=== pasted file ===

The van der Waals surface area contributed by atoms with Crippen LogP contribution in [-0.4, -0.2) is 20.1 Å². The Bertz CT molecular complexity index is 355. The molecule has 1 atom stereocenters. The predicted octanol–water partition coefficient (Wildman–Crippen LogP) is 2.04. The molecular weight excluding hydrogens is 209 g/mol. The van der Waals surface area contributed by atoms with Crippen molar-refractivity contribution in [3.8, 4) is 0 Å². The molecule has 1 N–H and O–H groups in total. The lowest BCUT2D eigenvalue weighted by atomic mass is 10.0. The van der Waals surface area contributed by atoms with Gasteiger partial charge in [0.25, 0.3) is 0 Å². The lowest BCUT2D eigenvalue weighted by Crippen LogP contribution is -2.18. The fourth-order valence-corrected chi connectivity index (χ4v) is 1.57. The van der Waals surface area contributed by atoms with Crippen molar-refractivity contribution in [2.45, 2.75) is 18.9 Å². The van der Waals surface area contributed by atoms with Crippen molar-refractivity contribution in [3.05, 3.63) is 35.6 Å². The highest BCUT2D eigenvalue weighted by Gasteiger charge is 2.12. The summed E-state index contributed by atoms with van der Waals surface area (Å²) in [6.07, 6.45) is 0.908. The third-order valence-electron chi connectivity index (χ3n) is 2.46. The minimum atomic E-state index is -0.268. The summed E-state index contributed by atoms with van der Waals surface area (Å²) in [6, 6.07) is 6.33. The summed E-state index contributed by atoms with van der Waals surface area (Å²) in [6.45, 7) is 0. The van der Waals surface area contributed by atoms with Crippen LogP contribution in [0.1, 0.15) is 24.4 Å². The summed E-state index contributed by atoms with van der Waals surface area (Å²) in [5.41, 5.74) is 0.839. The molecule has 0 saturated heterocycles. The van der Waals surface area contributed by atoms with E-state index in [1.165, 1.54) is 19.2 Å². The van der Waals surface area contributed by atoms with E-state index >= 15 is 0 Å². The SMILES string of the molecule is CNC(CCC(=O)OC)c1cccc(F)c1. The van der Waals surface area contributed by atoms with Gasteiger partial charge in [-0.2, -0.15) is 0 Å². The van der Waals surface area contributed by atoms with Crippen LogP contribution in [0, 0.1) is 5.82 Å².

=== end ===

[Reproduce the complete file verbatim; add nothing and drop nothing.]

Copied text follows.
The van der Waals surface area contributed by atoms with Crippen LogP contribution in [-0.4, -0.2) is 20.1 Å². The Bertz CT molecular complexity index is 355. The molecule has 1 atom stereocenters. The predicted octanol–water partition coefficient (Wildman–Crippen LogP) is 2.04. The molecular weight excluding hydrogens is 209 g/mol. The van der Waals surface area contributed by atoms with Crippen molar-refractivity contribution in [3.8, 4) is 0 Å². The molecule has 1 N–H and O–H groups in total. The lowest BCUT2D eigenvalue weighted by atomic mass is 10.0. The van der Waals surface area contributed by atoms with Gasteiger partial charge in [0.25, 0.3) is 0 Å². The lowest BCUT2D eigenvalue weighted by Crippen LogP contribution is -2.18. The fourth-order valence-corrected chi connectivity index (χ4v) is 1.57. The van der Waals surface area contributed by atoms with Crippen molar-refractivity contribution in [2.45, 2.75) is 18.9 Å². The van der Waals surface area contributed by atoms with Crippen molar-refractivity contribution in [3.05, 3.63) is 35.6 Å². The highest BCUT2D eigenvalue weighted by Gasteiger charge is 2.12. The summed E-state index contributed by atoms with van der Waals surface area (Å²) in [6.07, 6.45) is 0.908. The third-order valence-electron chi connectivity index (χ3n) is 2.46. The minimum atomic E-state index is -0.268. The summed E-state index contributed by atoms with van der Waals surface area (Å²) in [6, 6.07) is 6.33. The summed E-state index contributed by atoms with van der Waals surface area (Å²) in [6.45, 7) is 0. The van der Waals surface area contributed by atoms with Crippen LogP contribution in [0.1, 0.15) is 24.4 Å². The summed E-state index contributed by atoms with van der Waals surface area (Å²) in [5.41, 5.74) is 0.839. The molecule has 0 saturated heterocycles. The van der Waals surface area contributed by atoms with E-state index in [1.165, 1.54) is 19.2 Å². The van der Waals surface area contributed by atoms with E-state index >= 15 is 0 Å². The SMILES string of the molecule is CNC(CCC(=O)OC)c1cccc(F)c1. The van der Waals surface area contributed by atoms with Gasteiger partial charge in [-0.2, -0.15) is 0 Å². The van der Waals surface area contributed by atoms with Crippen LogP contribution in [0, 0.1) is 5.82 Å².